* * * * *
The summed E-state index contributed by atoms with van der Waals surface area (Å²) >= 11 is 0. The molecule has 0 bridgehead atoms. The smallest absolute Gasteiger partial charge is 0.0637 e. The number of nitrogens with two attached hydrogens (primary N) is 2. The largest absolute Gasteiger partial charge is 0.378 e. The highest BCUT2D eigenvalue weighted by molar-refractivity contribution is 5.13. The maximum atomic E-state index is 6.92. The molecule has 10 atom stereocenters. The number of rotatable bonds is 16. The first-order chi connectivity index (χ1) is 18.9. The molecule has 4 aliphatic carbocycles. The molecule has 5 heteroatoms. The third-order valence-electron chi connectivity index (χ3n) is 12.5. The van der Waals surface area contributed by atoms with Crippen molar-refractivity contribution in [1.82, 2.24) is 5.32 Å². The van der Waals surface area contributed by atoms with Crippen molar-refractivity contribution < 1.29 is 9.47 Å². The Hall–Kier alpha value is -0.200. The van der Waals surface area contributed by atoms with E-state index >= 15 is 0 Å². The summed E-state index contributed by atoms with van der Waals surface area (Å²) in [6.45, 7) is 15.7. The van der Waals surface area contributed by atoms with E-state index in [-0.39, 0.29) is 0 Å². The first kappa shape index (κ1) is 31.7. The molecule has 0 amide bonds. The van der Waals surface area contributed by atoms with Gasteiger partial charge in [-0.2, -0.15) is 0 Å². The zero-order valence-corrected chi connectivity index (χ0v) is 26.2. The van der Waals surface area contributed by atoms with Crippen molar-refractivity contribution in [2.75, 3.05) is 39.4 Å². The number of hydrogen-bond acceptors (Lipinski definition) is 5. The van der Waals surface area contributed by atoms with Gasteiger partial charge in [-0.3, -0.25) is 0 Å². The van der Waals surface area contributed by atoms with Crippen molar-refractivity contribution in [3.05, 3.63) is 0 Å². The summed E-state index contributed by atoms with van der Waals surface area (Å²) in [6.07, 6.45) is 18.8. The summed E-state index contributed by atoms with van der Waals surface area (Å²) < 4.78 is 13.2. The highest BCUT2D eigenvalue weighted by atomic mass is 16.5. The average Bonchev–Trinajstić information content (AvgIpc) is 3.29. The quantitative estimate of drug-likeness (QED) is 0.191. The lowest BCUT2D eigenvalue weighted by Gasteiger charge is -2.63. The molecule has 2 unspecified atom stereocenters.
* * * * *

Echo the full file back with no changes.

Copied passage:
The summed E-state index contributed by atoms with van der Waals surface area (Å²) >= 11 is 0. The molecule has 0 bridgehead atoms. The smallest absolute Gasteiger partial charge is 0.0637 e. The number of nitrogens with two attached hydrogens (primary N) is 2. The largest absolute Gasteiger partial charge is 0.378 e. The highest BCUT2D eigenvalue weighted by molar-refractivity contribution is 5.13. The maximum atomic E-state index is 6.92. The molecule has 10 atom stereocenters. The number of rotatable bonds is 16. The first-order chi connectivity index (χ1) is 18.9. The molecule has 4 aliphatic carbocycles. The molecule has 5 heteroatoms. The third-order valence-electron chi connectivity index (χ3n) is 12.5. The van der Waals surface area contributed by atoms with Crippen molar-refractivity contribution in [1.82, 2.24) is 5.32 Å². The van der Waals surface area contributed by atoms with Crippen molar-refractivity contribution < 1.29 is 9.47 Å². The Hall–Kier alpha value is -0.200. The van der Waals surface area contributed by atoms with E-state index >= 15 is 0 Å². The summed E-state index contributed by atoms with van der Waals surface area (Å²) in [6.45, 7) is 15.7. The van der Waals surface area contributed by atoms with E-state index in [-0.39, 0.29) is 0 Å². The first kappa shape index (κ1) is 31.7. The molecule has 0 amide bonds. The van der Waals surface area contributed by atoms with Gasteiger partial charge in [-0.2, -0.15) is 0 Å². The zero-order valence-corrected chi connectivity index (χ0v) is 26.2. The van der Waals surface area contributed by atoms with Crippen molar-refractivity contribution in [2.75, 3.05) is 39.4 Å². The number of hydrogen-bond acceptors (Lipinski definition) is 5. The van der Waals surface area contributed by atoms with Gasteiger partial charge in [-0.3, -0.25) is 0 Å². The van der Waals surface area contributed by atoms with Crippen molar-refractivity contribution in [3.05, 3.63) is 0 Å². The summed E-state index contributed by atoms with van der Waals surface area (Å²) in [6.07, 6.45) is 18.8. The summed E-state index contributed by atoms with van der Waals surface area (Å²) < 4.78 is 13.2. The highest BCUT2D eigenvalue weighted by atomic mass is 16.5. The average Bonchev–Trinajstić information content (AvgIpc) is 3.29. The quantitative estimate of drug-likeness (QED) is 0.191. The lowest BCUT2D eigenvalue weighted by Gasteiger charge is -2.63. The molecule has 2 unspecified atom stereocenters.